WASHINGTON -- Service members, DoD emergency essential civilian employees and contractors must now receive anthrax vaccinations if they'll spend any time in one of 10 high-threat areas, the Pentagon announced March 31. Previously, only DoD personnel who were deploying for more than 30 days to a high-threat area had to start the six-shot vaccine series.
The modification to the anthrax vaccination immunization program is effective immediately.
The Joint Staff identified high-threat areas as Saudi Arabia, Kuwait, Oman, Qatar, the United Arab Emirates, Bahrain, Jordan, Yemen, Korea and Israel.
Officials said DoD initially set the 30-day threshold to help get the immunization program established and to make sure there were enough vaccine stocks on hand. Top priority went to those personnel already at high risk. Shots started in March 1998 with personnel in Southwest Asia. Since then, the program has matured and vaccine stockpiles have been built to support all military service demands, even with the elimination of the 30-day threshold.
The program modification will provide protection to U.S. personnel from the moment they arrive in theater. Since the effectiveness of the vaccine increases with each vaccination, the goal is for personnel to receive three vaccinations prior to deployment. If even one vaccination prior to deployment is not possible, vaccine stocks are available in the high-threat areas to immediately begin providing the shot series.
Personnel in fly-over or standby teams are not included in the program modification.
The program change is not expected to significantly increase demand for the vaccine. About 250,000 U.S. service members and DoD civilians will be inoculated in 1999; the number includes personnel affected by the new policy. About 31,000 to be vaccinated this year are reserve component members.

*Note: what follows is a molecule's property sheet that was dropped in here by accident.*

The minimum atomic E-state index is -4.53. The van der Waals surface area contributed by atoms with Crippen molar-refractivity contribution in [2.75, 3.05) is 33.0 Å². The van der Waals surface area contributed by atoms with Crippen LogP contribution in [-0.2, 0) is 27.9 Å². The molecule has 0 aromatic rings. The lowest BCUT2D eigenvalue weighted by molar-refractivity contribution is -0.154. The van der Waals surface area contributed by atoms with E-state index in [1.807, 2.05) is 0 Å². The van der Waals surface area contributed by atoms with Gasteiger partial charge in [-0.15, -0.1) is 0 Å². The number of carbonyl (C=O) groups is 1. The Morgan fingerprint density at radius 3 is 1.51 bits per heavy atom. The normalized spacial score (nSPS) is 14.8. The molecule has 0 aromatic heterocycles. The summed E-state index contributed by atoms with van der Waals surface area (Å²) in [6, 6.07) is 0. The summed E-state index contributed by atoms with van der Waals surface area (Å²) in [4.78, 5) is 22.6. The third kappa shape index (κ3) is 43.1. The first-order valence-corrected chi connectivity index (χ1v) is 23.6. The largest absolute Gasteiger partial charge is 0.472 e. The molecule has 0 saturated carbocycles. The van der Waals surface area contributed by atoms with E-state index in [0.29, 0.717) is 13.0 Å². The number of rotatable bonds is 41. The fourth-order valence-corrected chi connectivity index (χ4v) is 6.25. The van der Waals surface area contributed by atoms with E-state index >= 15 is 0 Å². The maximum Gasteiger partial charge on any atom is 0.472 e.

On March 9, Secretary of Defense William Cohen explained to U.S. airmen at a
Kuwaiti air base that he made the decision to implement the immunization program
because "I would be derelict in my duties sending you out in an environment
in which you weren't properly protected."
"The sole reason for this program authorized by the secretary of defense is force protection," said Pentagon spokesman Navy Capt. Mike Doubleday during a recent news conference. "The shots are a medical measure designed to protect members of the U.S. military who may at some time be deployed to a theater where anthrax is a threat."
Doubleday said DoD began studying protecting service members from anthrax in the early 1990s. DoD is using the same vaccine that livestock workers and others at risk in the civilian sphere have received since the Food and Drug Administration approved it nearly 30 years ago. The FDA has been monitoring DoD's program, and DoD itself performs supplemental tests to guarantee continued quality and safety.
To date 218,000 service members received about 616,000 shots of the vaccine. Fewer than 200 have refused the shots -- less than one-tenth of 1 percent of the force, said Doubleday.
DoD considers the refusal to comply with the anthrax immunization program as a lawful order violation that not only endangers an individual's health, but also places the unit and mission at risk. Because refusing the shots is disobeying a direct and lawful order, said Doubleday, those who refuse are subject to administrative and disciplinary actions.
For more information, visit the Defense Department's anthrax vaccination Web site.